headacheNational survey studies suggest that roughly one in four college students who drink will experience a blackout in a given year, making blackouts a surprisingly common outcome of excessive drinking.

Blackouts are periods of amnesia, caused by excessive consumption of alcohol, during which a person actively engages in behaviors but the brain is unable to create memories for what transpires. This leaves holes in a person's memory that can range from spotty recall for the events of the previous night (known as fragmentary blackouts) to the utter absence of memory for large portions of an evening (known as en bloc blackouts).

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Weight-Loss Surgery Increases Alcohol Use Disorders Over Time

OverweightNIH-funded study sheds light on risk of bariatric procedures

Adults who had a common bariatric surgery to lose weight had a significantly higher risk of alcohol use disorders (AUD) two years after surgery, according to a study by a National Institutes of Health research consortium.

Researchers investigated alcohol consumption and alcohol use disorders symptoms in 1,945 participants from the NIH-funded Longitudinal Assessment of Bariatric Surgery (LABS), a prospective study of patients undergoing weight-loss surgery at one of ten hospitals across the United States.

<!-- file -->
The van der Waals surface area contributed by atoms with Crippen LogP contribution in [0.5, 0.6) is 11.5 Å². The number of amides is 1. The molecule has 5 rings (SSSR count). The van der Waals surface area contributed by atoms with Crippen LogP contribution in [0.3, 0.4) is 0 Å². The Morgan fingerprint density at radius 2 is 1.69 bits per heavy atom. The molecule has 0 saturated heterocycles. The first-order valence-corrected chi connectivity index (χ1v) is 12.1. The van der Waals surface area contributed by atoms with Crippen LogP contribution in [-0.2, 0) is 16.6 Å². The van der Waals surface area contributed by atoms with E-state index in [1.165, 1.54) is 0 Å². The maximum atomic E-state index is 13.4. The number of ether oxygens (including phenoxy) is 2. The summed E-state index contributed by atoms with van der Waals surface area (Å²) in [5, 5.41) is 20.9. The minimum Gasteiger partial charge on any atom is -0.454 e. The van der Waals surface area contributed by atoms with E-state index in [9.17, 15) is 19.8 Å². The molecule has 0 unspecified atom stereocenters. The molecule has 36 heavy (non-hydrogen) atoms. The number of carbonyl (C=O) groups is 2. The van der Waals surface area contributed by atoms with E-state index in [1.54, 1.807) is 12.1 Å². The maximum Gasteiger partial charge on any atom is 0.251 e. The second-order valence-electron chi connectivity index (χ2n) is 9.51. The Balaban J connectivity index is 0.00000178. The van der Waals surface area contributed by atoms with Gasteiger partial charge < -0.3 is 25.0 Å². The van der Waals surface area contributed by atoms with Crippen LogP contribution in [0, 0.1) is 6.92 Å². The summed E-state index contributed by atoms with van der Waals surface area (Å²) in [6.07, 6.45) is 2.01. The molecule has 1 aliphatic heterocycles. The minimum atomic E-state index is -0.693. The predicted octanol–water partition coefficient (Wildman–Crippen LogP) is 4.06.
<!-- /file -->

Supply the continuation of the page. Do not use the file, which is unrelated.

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Government Study Finds More Teenagers Smoke Marijuana Than Cigarettes

Marijuanaore teenagers smoke marijuana than cigarettes, according to a survey released by the Centers for Disease Control and Prevention (CDC).

The survey found 23 percent of high school students said they recently smoked marijuana, compared with 18 percent who said they had smoked cigarettes.

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Prescription Painkillers Containing Hydrocodone May Become More Tightly Regulated

vicodin1Advisers to the Food and Drug Administration (FDA) will meet this fall to discuss whether prescription painkillers containing hydrocodone should be more tightly regulated, Bloomberg reports. They will evaluate the risks and benefits of hydrocodone preparations that are used to treat pain and coughs.

Emergency room visits related to hydrocodone, the key ingredient in Vicodin and other painkillers, have soared since 2000.